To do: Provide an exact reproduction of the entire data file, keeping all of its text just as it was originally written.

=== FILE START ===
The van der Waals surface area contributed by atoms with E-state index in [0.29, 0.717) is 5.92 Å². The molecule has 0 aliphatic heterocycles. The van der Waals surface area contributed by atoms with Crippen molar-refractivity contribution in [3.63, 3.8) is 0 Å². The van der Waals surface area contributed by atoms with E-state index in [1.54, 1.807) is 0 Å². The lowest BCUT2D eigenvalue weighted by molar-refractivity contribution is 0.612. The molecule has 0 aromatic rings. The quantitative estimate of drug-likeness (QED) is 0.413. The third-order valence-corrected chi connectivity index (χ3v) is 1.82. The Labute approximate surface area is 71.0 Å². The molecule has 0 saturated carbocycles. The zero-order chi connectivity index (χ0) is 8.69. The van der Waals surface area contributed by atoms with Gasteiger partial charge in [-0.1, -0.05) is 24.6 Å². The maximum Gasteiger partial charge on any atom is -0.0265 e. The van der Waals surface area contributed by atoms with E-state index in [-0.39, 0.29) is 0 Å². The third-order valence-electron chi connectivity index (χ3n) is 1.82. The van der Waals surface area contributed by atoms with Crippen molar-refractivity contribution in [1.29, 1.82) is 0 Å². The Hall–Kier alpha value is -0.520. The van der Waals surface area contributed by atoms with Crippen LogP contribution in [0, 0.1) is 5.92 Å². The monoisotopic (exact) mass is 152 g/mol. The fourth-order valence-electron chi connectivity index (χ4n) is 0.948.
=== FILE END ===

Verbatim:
The van der Waals surface area contributed by atoms with E-state index in [0.29, 0.717) is 5.92 Å². The molecule has 0 aliphatic heterocycles. The van der Waals surface area contributed by atoms with Crippen molar-refractivity contribution in [3.63, 3.8) is 0 Å². The van der Waals surface area contributed by atoms with E-state index in [1.54, 1.807) is 0 Å². The lowest BCUT2D eigenvalue weighted by molar-refractivity contribution is 0.612. The molecule has 0 aromatic rings. The quantitative estimate of drug-likeness (QED) is 0.413. The third-order valence-corrected chi connectivity index (χ3v) is 1.82. The Labute approximate surface area is 71.0 Å². The molecule has 0 saturated carbocycles. The zero-order chi connectivity index (χ0) is 8.69. The van der Waals surface area contributed by atoms with Gasteiger partial charge in [-0.1, -0.05) is 24.6 Å². The maximum Gasteiger partial charge on any atom is -0.0265 e. The van der Waals surface area contributed by atoms with E-state index in [-0.39, 0.29) is 0 Å². The third-order valence-electron chi connectivity index (χ3n) is 1.82. The van der Waals surface area contributed by atoms with Crippen molar-refractivity contribution in [1.29, 1.82) is 0 Å². The Hall–Kier alpha value is -0.520. The van der Waals surface area contributed by atoms with Crippen LogP contribution in [0, 0.1) is 5.92 Å². The monoisotopic (exact) mass is 152 g/mol. The fourth-order valence-electron chi connectivity index (χ4n) is 0.948.